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You’re Vaccinated, But Your Kids Aren’t. Now What?

Image via Unsplash by Kelly Sikkema

Since the COVID-19 vaccine rollout began in December 2020, health experts have touted the shots as a pathway back to normal life.

While it will take months for the United States to reach herd immunity, many fully vaccinated adults are dining indoors, gathering with friends and making plans to travel again.

For parents with children younger than 16, however, it’s more complicated. While many children between the ages of 12 and 15 are now eligible for the COVID vaccine, many parents may be hesitant to let their kids get vaccinated before the long-term effects are established. Doubtless those concerns will be even greater for parents of younger children, and the vaccine isn’t expected to be approved for the 2- through 11-year-old age group until fall at the earliest. Until the entire family is vaccinated, parents must decide what levels of risk they are willing to take when it comes to making plans.

“The decision to vaccinate your child is certainly a parent’s call to make,” says Dr. Matthew B. Laurens, an infectious disease pediatrician with the University of Maryland Children’s Hospital. “Parents with specific questions that are not answered by vaccine information available on the CDC (Centers for Disease Control and Prevention) website should contact their child’s doctor. Although many physicians are not giving COVID-19 vaccines themselves, they are a trusted source of information for many families.”

Dr. Aimee Ando, family medicine physician and director of diversity, equity and inclusion at Penn Medicine, says that coronavirus cases among children are rising even as the percentage of vaccinated adults increases.

Many reasons could be contributing to this increase, such as schools reopening for in-person learning, the relaxation of social distancing regulations in some areas of the country, the spread of highly contagious variants and better access to COVID-19 testing.

Laurens notes that families with unvaccinated children should continue to exercise caution and follow CDC guidance depending on the setting. “When shopping indoors or going to crowded areas, masks should continue to be worn for now,” he says. “When interacting with other families with children who are not vaccinated, risk of transmission is lowered by wearing masks, social distancing and meeting outdoors.”

Laurens further adds that “if fully vaccinated families are interacting with other families that are completely vaccinated, fewer precautions are needed, as long as no individual circumstances exist that would put an individual at increased risk of severe COVID-19 illness.”

May 2021 guidelines from the CDC say that vaccinated individuals can gather inside sans masks and social distancing with other people who are fully vaccinated. But the CDC also notes that vaccinated individuals can gather indoors with unvaccinated people who are not at increased risk of severe infection from one household at a time. In other words, according to Ando, a family in which all eligible members are vaccinated and the children are unvaccinated can be inside with a similarly vaccinated family, although she recommends keeping these visits limited.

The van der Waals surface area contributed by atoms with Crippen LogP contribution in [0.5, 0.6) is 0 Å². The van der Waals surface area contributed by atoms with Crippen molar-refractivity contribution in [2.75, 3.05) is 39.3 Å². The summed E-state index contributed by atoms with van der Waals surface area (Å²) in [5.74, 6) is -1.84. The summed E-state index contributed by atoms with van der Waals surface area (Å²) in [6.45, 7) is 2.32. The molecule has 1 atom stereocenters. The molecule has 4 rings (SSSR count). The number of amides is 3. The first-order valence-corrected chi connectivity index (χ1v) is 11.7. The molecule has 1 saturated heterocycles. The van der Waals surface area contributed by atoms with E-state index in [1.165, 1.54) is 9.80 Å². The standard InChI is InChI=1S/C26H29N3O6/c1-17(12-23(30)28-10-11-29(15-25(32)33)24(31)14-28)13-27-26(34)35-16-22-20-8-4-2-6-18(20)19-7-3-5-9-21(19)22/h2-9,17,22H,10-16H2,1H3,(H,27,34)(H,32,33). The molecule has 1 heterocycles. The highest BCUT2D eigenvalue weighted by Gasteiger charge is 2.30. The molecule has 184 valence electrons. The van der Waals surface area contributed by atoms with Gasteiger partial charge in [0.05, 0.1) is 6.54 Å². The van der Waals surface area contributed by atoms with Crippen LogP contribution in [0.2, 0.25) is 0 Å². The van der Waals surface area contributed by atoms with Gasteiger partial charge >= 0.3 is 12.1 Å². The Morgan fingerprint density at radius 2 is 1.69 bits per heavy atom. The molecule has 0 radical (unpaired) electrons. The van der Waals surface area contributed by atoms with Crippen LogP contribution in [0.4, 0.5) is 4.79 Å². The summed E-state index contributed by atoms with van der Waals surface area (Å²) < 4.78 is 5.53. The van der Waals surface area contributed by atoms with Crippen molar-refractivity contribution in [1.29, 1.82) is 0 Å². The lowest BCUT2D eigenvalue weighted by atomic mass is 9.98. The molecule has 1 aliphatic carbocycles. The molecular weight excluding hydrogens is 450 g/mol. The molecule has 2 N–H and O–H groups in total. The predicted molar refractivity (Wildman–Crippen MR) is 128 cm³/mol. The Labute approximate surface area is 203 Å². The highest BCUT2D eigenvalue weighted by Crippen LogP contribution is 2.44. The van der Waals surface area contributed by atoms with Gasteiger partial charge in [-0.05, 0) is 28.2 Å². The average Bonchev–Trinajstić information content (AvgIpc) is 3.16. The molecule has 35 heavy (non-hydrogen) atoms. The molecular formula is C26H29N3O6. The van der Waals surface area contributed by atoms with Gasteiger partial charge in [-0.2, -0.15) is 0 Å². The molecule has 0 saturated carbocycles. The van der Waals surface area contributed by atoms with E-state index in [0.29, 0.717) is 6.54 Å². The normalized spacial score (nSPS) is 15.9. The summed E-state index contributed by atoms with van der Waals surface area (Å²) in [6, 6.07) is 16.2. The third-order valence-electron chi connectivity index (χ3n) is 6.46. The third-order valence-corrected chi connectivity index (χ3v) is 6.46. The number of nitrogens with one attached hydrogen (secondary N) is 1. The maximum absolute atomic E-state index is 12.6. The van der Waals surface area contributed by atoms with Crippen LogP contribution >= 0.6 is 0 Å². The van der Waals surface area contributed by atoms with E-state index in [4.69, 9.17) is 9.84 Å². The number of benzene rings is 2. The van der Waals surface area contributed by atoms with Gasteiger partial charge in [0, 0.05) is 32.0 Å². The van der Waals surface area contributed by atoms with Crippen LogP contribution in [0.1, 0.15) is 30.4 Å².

She adds that it’s important to maintain open and honest communication about safety with friends and family when planning in-person interactions. This communication includes discussing vaccination status, recent travel and disclosing any COVID-19 tracing information.

What about long-awaited visits with grandparents, many of whom have not been able to hug their grandchildren in over a year? “While grandparents may be vaccinated, their grandchildren may not yet be eligible for vaccination or may be in the process of being vaccinated,” Laurens adds. “In this case, it would be reasonable for visits to occur outdoors with consideration for wearing a mask. If all family members are vaccinated, then fewer precautions would be warranted, including visiting indoors and with masks off.”

If grandparents and children have medical conditions that limit their ability to respond strongly to a vaccine, visiting should include protective measures.

What about parents who have been dreaming of returning to the gym or a date night inside a restaurant? “Until all children are vaccinated, each family will have to decide what level of risk they are comfortable with,” says Dr. Aaron Milstone, an associate hospital epidemiologist at Johns Hopkins Hospital. “Indoor restaurants and gyms are two settings that are the highest risk of transmission than eating outdoors or exercising outdoors.”

And for parents who are wondering whether a summer getaway will be possible this year, Milstone says that families with unvaccinated children should consider the community prevalence of COVID-19 at their planned destination. “Unvaccinated children remain at risk for COVID and should continue to use masks and practice physical distancing.”

Ultimately, the doctors agreed that parents must weigh factors such as their children’s health conditions, child care arrangements, their community’s level of transmission and the behavior of close contacts to determine the level of risk they can tolerate before their children are vaccinated.

Speaking of vaccinations, Laurens notes that walk-up vaccinations are available in Baltimore without an appointment at the M&T Bank Stadium Mass Vaccination Site and the Baltimore Convention Center Field Hospital for children 12 and older accompanied by a legal guardian.

Managing editor Michael Vyskocil contributed to this article.

This article originally appeared in the June 2021 issue of Baltimore’s Child.